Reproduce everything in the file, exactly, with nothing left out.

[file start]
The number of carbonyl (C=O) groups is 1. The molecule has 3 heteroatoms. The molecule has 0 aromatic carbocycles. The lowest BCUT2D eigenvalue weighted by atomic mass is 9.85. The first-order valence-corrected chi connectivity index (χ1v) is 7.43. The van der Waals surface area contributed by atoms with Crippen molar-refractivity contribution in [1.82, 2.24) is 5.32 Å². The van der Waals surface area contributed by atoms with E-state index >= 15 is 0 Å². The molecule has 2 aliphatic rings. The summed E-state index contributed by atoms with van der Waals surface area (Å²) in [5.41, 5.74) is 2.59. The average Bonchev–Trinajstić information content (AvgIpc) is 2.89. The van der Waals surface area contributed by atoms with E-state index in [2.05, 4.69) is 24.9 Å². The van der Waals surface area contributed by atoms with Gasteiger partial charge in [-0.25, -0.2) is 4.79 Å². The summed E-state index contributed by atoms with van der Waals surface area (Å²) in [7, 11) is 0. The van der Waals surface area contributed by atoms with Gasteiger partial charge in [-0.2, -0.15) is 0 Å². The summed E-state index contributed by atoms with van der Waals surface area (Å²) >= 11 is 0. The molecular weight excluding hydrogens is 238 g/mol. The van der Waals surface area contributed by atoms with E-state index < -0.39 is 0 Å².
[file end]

The number of carbonyl (C=O) groups is 1. The molecule has 3 heteroatoms. The molecule has 0 aromatic carbocycles. The lowest BCUT2D eigenvalue weighted by atomic mass is 9.85. The first-order valence-corrected chi connectivity index (χ1v) is 7.43. The van der Waals surface area contributed by atoms with Crippen molar-refractivity contribution in [1.82, 2.24) is 5.32 Å². The van der Waals surface area contributed by atoms with E-state index >= 15 is 0 Å². The molecule has 2 aliphatic rings. The summed E-state index contributed by atoms with van der Waals surface area (Å²) in [5.41, 5.74) is 2.59. The average Bonchev–Trinajstić information content (AvgIpc) is 2.89. The van der Waals surface area contributed by atoms with E-state index in [2.05, 4.69) is 24.9 Å². The van der Waals surface area contributed by atoms with Gasteiger partial charge in [-0.25, -0.2) is 4.79 Å². The summed E-state index contributed by atoms with van der Waals surface area (Å²) in [7, 11) is 0. The van der Waals surface area contributed by atoms with Gasteiger partial charge in [-0.2, -0.15) is 0 Å². The summed E-state index contributed by atoms with van der Waals surface area (Å²) >= 11 is 0. The molecular weight excluding hydrogens is 238 g/mol. The van der Waals surface area contributed by atoms with E-state index < -0.39 is 0 Å².